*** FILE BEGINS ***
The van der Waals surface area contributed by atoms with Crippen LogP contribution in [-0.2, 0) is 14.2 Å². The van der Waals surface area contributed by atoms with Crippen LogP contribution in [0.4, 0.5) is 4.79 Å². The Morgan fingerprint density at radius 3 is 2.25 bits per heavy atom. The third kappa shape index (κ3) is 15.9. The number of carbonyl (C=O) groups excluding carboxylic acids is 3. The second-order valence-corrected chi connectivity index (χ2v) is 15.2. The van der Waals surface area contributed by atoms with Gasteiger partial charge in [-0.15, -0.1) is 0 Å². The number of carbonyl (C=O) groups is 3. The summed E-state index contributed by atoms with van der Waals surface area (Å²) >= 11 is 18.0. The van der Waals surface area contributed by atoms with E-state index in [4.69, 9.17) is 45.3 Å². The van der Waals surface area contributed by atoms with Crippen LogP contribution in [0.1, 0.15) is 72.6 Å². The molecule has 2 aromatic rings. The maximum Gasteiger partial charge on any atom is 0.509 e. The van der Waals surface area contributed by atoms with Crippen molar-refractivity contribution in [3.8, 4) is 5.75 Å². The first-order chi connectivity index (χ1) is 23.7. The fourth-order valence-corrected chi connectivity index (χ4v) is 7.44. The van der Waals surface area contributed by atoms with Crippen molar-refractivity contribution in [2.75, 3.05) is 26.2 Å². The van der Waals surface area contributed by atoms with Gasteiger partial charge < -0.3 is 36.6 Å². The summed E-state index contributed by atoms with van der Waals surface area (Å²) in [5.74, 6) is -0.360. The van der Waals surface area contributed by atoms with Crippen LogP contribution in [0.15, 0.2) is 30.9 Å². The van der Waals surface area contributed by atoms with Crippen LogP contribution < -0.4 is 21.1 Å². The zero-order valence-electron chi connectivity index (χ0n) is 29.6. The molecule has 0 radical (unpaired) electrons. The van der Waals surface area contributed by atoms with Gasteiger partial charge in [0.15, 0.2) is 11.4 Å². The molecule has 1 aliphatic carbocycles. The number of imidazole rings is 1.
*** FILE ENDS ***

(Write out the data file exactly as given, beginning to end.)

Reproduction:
The van der Waals surface area contributed by atoms with Crippen LogP contribution in [-0.2, 0) is 14.2 Å². The van der Waals surface area contributed by atoms with Crippen LogP contribution in [0.4, 0.5) is 4.79 Å². The Morgan fingerprint density at radius 3 is 2.25 bits per heavy atom. The third kappa shape index (κ3) is 15.9. The number of carbonyl (C=O) groups excluding carboxylic acids is 3. The second-order valence-corrected chi connectivity index (χ2v) is 15.2. The van der Waals surface area contributed by atoms with Gasteiger partial charge in [-0.15, -0.1) is 0 Å². The number of carbonyl (C=O) groups is 3. The summed E-state index contributed by atoms with van der Waals surface area (Å²) >= 11 is 18.0. The van der Waals surface area contributed by atoms with E-state index in [4.69, 9.17) is 45.3 Å². The van der Waals surface area contributed by atoms with Crippen LogP contribution in [0.1, 0.15) is 72.6 Å². The molecule has 2 aromatic rings. The maximum Gasteiger partial charge on any atom is 0.509 e. The van der Waals surface area contributed by atoms with Crippen molar-refractivity contribution in [3.8, 4) is 5.75 Å². The first-order chi connectivity index (χ1) is 23.7. The fourth-order valence-corrected chi connectivity index (χ4v) is 7.44. The van der Waals surface area contributed by atoms with Crippen molar-refractivity contribution in [2.75, 3.05) is 26.2 Å². The van der Waals surface area contributed by atoms with Gasteiger partial charge < -0.3 is 36.6 Å². The summed E-state index contributed by atoms with van der Waals surface area (Å²) in [5.74, 6) is -0.360. The van der Waals surface area contributed by atoms with Crippen LogP contribution in [0.15, 0.2) is 30.9 Å². The van der Waals surface area contributed by atoms with Crippen LogP contribution < -0.4 is 21.1 Å². The zero-order valence-electron chi connectivity index (χ0n) is 29.6. The molecule has 0 radical (unpaired) electrons. The van der Waals surface area contributed by atoms with Gasteiger partial charge in [0.15, 0.2) is 11.4 Å². The molecule has 1 aliphatic carbocycles. The number of imidazole rings is 1.